Chinese police arrested Bishop Giuseppe Guo Xijin of Mindong Monday night, just prior to the celebration of Holy Week, the most solemn period in the Christian calendar.
In a show of state power over the Church, officials arrived to the diocesan chancery around ten o’clock Monday night and took the bishop away along with the chancellor of the Diocese, Father Xu, according to a report Tuesday from Asianews, the official outlet of the Pontifical Institute for Foreign Missions.
Bishop Guo was called to the Chinese Office for Religious Affairs at 3:00pm Monday, where he was questioned by officials for more than two hours. He returned to the bishop’s residence at 7:00pm and prepared his luggage as if preparing to leave. Police showed up at 10:00pm and arrested him.
Although the contents of the bishop’s discussions with communist authorities is unknown, according to some of the faithful, the bishop was arrested for refusing to concelebrate the liturgy during the Easter holidays with the illicit bishop Zhan Silu.
Last October, the Vatican issued instructions to Bishop Guo to yield his post as bishop of Mindong to the government-approved Bishop Vincenzo Zhan Silu and to take up the role of his auxiliary, as a way of preparing for diplomatic relations between the Vatican and China. In December, a Vatican delegation led by Archbishop Claudio Maria Celli visited Bishop Zhan, one of seven illegitimate bishops waiting for Vatican recognition and the man slated to replace Bishop Guo as the new bishop of Mindong.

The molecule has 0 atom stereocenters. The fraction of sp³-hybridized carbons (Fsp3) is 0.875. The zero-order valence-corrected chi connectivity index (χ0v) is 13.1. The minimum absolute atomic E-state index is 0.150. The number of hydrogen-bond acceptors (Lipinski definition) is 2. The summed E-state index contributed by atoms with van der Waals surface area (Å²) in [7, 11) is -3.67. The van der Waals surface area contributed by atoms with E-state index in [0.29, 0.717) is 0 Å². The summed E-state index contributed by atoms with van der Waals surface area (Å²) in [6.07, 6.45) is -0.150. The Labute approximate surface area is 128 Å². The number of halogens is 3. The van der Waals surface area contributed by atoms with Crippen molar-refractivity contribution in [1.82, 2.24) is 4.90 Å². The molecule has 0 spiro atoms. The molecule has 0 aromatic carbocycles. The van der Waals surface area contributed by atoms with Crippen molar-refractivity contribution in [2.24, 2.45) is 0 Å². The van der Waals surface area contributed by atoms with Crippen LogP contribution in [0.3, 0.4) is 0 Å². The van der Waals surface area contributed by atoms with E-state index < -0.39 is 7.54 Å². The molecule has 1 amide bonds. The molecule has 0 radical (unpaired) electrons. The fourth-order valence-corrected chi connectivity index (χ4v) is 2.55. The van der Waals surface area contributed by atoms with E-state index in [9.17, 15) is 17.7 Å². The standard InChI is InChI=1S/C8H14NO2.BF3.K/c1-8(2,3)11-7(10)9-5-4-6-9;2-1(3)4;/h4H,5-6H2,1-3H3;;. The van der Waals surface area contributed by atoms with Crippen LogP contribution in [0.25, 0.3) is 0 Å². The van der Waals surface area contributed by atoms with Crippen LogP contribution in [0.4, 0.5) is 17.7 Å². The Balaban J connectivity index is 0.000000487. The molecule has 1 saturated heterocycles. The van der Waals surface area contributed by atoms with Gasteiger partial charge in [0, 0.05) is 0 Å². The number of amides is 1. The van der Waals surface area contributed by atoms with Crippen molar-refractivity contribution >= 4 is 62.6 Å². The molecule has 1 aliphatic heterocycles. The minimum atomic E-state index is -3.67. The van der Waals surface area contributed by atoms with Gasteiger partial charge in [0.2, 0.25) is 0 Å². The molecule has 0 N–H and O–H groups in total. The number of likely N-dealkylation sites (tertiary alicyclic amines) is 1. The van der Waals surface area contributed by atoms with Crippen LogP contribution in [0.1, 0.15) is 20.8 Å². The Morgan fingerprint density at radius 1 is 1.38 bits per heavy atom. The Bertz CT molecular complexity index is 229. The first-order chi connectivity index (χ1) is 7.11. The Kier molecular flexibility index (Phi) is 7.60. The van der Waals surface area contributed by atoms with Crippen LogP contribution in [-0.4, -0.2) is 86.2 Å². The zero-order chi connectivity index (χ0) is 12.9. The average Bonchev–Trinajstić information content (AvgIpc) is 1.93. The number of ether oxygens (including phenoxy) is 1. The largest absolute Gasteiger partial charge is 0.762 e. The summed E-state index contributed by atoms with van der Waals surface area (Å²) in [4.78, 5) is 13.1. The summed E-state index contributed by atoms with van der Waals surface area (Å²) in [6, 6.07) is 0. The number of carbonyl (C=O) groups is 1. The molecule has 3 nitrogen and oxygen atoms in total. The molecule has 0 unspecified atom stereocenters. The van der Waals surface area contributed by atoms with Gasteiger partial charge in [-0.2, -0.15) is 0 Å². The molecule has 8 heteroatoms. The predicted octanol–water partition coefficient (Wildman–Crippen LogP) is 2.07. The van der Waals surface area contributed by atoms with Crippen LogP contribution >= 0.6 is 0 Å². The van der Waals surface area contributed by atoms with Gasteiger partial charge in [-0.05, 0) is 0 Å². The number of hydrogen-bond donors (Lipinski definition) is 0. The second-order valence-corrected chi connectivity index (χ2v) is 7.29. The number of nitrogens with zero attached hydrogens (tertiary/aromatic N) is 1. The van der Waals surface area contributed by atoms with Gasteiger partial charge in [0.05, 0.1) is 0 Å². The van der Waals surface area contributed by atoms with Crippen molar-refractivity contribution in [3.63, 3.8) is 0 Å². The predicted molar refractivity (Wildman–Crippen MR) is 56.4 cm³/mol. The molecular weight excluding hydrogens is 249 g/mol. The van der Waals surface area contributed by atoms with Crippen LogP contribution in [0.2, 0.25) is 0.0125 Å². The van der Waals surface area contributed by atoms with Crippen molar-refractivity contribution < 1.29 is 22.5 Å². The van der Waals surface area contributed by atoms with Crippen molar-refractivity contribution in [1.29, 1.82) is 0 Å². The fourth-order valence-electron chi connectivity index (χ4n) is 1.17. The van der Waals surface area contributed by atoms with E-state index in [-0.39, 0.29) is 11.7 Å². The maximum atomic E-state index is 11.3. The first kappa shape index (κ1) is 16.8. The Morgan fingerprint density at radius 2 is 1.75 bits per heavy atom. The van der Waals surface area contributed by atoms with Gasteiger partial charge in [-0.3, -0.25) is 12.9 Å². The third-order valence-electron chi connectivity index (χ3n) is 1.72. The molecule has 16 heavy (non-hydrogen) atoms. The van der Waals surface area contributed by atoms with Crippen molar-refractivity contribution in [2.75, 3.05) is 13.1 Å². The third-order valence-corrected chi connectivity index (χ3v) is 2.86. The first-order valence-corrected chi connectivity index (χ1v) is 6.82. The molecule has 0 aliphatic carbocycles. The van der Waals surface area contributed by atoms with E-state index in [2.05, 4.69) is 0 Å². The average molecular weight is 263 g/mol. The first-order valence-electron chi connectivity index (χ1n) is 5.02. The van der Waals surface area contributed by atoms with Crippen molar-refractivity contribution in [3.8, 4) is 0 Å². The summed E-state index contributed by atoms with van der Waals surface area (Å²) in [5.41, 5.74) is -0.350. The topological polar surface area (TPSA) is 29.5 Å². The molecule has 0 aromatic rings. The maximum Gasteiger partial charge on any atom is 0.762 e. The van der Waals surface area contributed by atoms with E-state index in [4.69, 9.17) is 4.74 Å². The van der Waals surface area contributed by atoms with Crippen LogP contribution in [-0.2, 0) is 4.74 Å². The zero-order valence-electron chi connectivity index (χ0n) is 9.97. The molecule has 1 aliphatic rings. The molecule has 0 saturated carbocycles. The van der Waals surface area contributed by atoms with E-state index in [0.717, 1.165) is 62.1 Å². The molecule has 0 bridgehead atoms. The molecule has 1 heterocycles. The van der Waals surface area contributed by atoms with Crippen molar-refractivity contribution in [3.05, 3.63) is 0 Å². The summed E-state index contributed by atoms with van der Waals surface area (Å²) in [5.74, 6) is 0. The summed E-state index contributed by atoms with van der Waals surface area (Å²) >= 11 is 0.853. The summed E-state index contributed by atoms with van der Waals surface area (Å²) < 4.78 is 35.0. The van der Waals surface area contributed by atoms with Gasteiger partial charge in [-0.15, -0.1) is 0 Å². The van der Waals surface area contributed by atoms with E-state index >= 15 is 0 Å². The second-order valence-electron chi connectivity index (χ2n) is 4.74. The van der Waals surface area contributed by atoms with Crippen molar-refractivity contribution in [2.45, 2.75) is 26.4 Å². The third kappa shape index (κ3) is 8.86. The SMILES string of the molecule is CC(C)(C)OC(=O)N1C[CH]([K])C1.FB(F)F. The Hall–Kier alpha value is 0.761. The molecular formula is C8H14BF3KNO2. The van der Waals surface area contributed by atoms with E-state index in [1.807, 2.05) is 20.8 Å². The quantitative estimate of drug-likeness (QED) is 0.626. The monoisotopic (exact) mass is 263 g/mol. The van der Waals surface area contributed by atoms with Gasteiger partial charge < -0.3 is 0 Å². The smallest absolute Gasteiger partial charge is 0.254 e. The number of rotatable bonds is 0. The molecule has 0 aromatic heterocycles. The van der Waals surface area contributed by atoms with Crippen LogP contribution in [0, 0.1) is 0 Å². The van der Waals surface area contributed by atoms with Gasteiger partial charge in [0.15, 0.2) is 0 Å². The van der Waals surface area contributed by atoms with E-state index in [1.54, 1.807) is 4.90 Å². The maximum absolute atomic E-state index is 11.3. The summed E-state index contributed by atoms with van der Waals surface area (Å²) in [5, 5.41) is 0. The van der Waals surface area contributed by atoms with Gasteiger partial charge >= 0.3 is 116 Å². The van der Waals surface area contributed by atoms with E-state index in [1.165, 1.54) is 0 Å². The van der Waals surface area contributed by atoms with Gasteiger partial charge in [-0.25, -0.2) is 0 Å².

On December 14, the Patriotic Catholic Association—the parallel “Catholic” church created by the Communist party—and the Council of Bishops issued a five-year plan aimed at “Sinicizing” the Catholic Church. The plan demands that all religions submit to the leadership of the Communist Party. Neither the Patriotic Association nor the Council of Bishops is recognized by Rome.
China’s highest ranking Catholic prelate, Cardinal Joseph Zen, published an open letter to the media in late January, accusing the Vatican of “selling out” the Church by caving in to demands of the Communist leaders.
The 86-year-old cardinal has been a vocal critic of recent diplomatic efforts by the Vatican to curry the favor of Chinese leaders. For years, members of the Chinese underground Church have suffered persecution for their faithfulness to Rome, and for their refusal to abandon the Church and join the state-controlled Patriotic Association.
Zen urged Pope Francis last year not to make a deal with the Chinese government that would undermine the sacrifice and fidelity of the underground Catholic Church in the country.
“We are very much worried because it seems that the Vatican is going to make a very bad agreement with China,” the cardinal said at the time.
Pope Francis “is really naïve” and “doesn’t know the Chinese communists,” he said.
“So, do I think that the Vatican is selling out the Catholic Church in China?” Zen asked in his open letter in January. “Yes, definitely, if they go in the direction which is obvious from all what they are doing in recent years and months.”
At this same time last year Bishop Guo was arrested by police just prior to the Easter holidays, to prevent him from celebrating the festivities with his flock. Twenty days later he was released.
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